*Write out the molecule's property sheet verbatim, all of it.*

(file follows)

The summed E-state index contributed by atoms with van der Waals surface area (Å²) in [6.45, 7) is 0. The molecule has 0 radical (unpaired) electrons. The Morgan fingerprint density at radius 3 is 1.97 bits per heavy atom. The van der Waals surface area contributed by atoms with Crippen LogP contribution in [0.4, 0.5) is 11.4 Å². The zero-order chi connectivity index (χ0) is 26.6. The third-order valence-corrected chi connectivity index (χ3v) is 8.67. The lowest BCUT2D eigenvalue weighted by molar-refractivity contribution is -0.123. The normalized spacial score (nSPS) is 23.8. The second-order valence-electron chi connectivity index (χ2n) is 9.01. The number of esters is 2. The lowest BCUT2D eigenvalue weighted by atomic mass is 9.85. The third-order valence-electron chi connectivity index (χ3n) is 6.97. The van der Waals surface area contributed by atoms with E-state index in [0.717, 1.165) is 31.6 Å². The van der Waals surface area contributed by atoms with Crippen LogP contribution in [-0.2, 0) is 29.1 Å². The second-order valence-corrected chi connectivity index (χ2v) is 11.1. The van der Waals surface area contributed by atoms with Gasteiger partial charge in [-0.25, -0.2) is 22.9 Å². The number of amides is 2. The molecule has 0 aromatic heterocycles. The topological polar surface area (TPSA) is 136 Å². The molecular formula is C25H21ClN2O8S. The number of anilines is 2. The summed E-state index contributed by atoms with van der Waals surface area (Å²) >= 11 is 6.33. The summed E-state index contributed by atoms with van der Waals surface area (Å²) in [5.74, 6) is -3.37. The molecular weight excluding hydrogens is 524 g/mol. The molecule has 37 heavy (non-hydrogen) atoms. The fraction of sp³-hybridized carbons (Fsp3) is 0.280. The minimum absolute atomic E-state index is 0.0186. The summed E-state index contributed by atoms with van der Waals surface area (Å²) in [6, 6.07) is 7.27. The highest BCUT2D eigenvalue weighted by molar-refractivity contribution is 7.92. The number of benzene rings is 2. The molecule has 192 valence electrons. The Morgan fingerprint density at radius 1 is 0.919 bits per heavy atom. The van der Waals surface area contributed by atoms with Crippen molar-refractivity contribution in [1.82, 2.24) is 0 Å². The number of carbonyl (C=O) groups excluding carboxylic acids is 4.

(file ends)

The summed E-state index contributed by atoms with van der Waals surface area (Å²) in [6.45, 7) is 0. The molecule has 0 radical (unpaired) electrons. The Morgan fingerprint density at radius 3 is 1.97 bits per heavy atom. The van der Waals surface area contributed by atoms with Crippen LogP contribution in [0.4, 0.5) is 11.4 Å². The zero-order chi connectivity index (χ0) is 26.6. The third-order valence-corrected chi connectivity index (χ3v) is 8.67. The lowest BCUT2D eigenvalue weighted by molar-refractivity contribution is -0.123. The normalized spacial score (nSPS) is 23.8. The second-order valence-electron chi connectivity index (χ2n) is 9.01. The number of esters is 2. The lowest BCUT2D eigenvalue weighted by atomic mass is 9.85. The third-order valence-electron chi connectivity index (χ3n) is 6.97. The van der Waals surface area contributed by atoms with E-state index in [0.717, 1.165) is 31.6 Å². The van der Waals surface area contributed by atoms with Crippen LogP contribution in [-0.2, 0) is 29.1 Å². The second-order valence-corrected chi connectivity index (χ2v) is 11.1. The van der Waals surface area contributed by atoms with Gasteiger partial charge in [-0.25, -0.2) is 22.9 Å². The number of amides is 2. The molecule has 0 aromatic heterocycles. The topological polar surface area (TPSA) is 136 Å². The molecular formula is C25H21ClN2O8S. The number of anilines is 2. The summed E-state index contributed by atoms with van der Waals surface area (Å²) >= 11 is 6.33. The summed E-state index contributed by atoms with van der Waals surface area (Å²) in [5.74, 6) is -3.37. The molecular weight excluding hydrogens is 524 g/mol. The molecule has 37 heavy (non-hydrogen) atoms. The fraction of sp³-hybridized carbons (Fsp3) is 0.280. The minimum absolute atomic E-state index is 0.0186. The summed E-state index contributed by atoms with van der Waals surface area (Å²) in [6, 6.07) is 7.27. The highest BCUT2D eigenvalue weighted by molar-refractivity contribution is 7.92. The number of benzene rings is 2. The molecule has 192 valence electrons. The Morgan fingerprint density at radius 1 is 0.919 bits per heavy atom. The van der Waals surface area contributed by atoms with Crippen molar-refractivity contribution in [1.82, 2.24) is 0 Å². The number of carbonyl (C=O) groups excluding carboxylic acids is 4.